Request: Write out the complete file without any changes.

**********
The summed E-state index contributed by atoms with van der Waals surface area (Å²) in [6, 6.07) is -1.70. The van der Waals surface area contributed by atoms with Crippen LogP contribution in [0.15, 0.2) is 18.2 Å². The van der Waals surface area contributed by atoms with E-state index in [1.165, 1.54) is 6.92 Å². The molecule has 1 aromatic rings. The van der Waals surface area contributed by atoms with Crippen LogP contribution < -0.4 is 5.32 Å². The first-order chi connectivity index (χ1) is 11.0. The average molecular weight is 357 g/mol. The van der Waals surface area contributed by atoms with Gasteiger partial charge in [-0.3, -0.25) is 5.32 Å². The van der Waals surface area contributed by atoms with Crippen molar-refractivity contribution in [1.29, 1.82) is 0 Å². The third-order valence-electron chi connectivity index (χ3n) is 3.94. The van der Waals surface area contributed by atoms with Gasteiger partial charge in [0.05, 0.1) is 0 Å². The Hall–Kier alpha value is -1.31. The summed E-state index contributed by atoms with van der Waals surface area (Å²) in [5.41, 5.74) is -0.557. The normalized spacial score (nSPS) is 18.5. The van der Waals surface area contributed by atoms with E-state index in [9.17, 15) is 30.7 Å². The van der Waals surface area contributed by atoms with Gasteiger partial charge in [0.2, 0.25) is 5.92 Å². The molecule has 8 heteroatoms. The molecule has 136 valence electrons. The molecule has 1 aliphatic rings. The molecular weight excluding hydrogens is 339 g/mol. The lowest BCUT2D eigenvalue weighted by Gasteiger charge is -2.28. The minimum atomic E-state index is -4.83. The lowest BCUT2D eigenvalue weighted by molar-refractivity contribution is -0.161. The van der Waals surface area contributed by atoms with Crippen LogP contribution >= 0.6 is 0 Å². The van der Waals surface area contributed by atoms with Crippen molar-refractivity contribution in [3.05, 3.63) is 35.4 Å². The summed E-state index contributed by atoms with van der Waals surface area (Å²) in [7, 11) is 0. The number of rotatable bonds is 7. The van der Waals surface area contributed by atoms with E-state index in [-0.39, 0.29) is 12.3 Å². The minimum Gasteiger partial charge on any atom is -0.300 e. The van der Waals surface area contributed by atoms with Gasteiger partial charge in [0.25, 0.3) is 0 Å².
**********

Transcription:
The summed E-state index contributed by atoms with van der Waals surface area (Å²) in [6, 6.07) is -1.70. The van der Waals surface area contributed by atoms with Crippen LogP contribution in [0.15, 0.2) is 18.2 Å². The van der Waals surface area contributed by atoms with E-state index in [1.165, 1.54) is 6.92 Å². The molecule has 1 aromatic rings. The van der Waals surface area contributed by atoms with Crippen LogP contribution < -0.4 is 5.32 Å². The first-order chi connectivity index (χ1) is 11.0. The average molecular weight is 357 g/mol. The van der Waals surface area contributed by atoms with Gasteiger partial charge in [-0.3, -0.25) is 5.32 Å². The van der Waals surface area contributed by atoms with Crippen molar-refractivity contribution in [1.29, 1.82) is 0 Å². The third-order valence-electron chi connectivity index (χ3n) is 3.94. The van der Waals surface area contributed by atoms with Gasteiger partial charge in [0.05, 0.1) is 0 Å². The Hall–Kier alpha value is -1.31. The summed E-state index contributed by atoms with van der Waals surface area (Å²) in [5.41, 5.74) is -0.557. The normalized spacial score (nSPS) is 18.5. The van der Waals surface area contributed by atoms with E-state index in [9.17, 15) is 30.7 Å². The van der Waals surface area contributed by atoms with Gasteiger partial charge in [0.2, 0.25) is 5.92 Å². The molecule has 8 heteroatoms. The molecule has 136 valence electrons. The molecule has 1 aliphatic rings. The molecular weight excluding hydrogens is 339 g/mol. The lowest BCUT2D eigenvalue weighted by Gasteiger charge is -2.28. The minimum atomic E-state index is -4.83. The lowest BCUT2D eigenvalue weighted by molar-refractivity contribution is -0.161. The van der Waals surface area contributed by atoms with Crippen LogP contribution >= 0.6 is 0 Å². The van der Waals surface area contributed by atoms with Crippen molar-refractivity contribution in [3.05, 3.63) is 35.4 Å². The summed E-state index contributed by atoms with van der Waals surface area (Å²) in [7, 11) is 0. The number of rotatable bonds is 7. The van der Waals surface area contributed by atoms with E-state index in [-0.39, 0.29) is 12.3 Å². The minimum Gasteiger partial charge on any atom is -0.300 e. The van der Waals surface area contributed by atoms with Gasteiger partial charge in [0.25, 0.3) is 0 Å².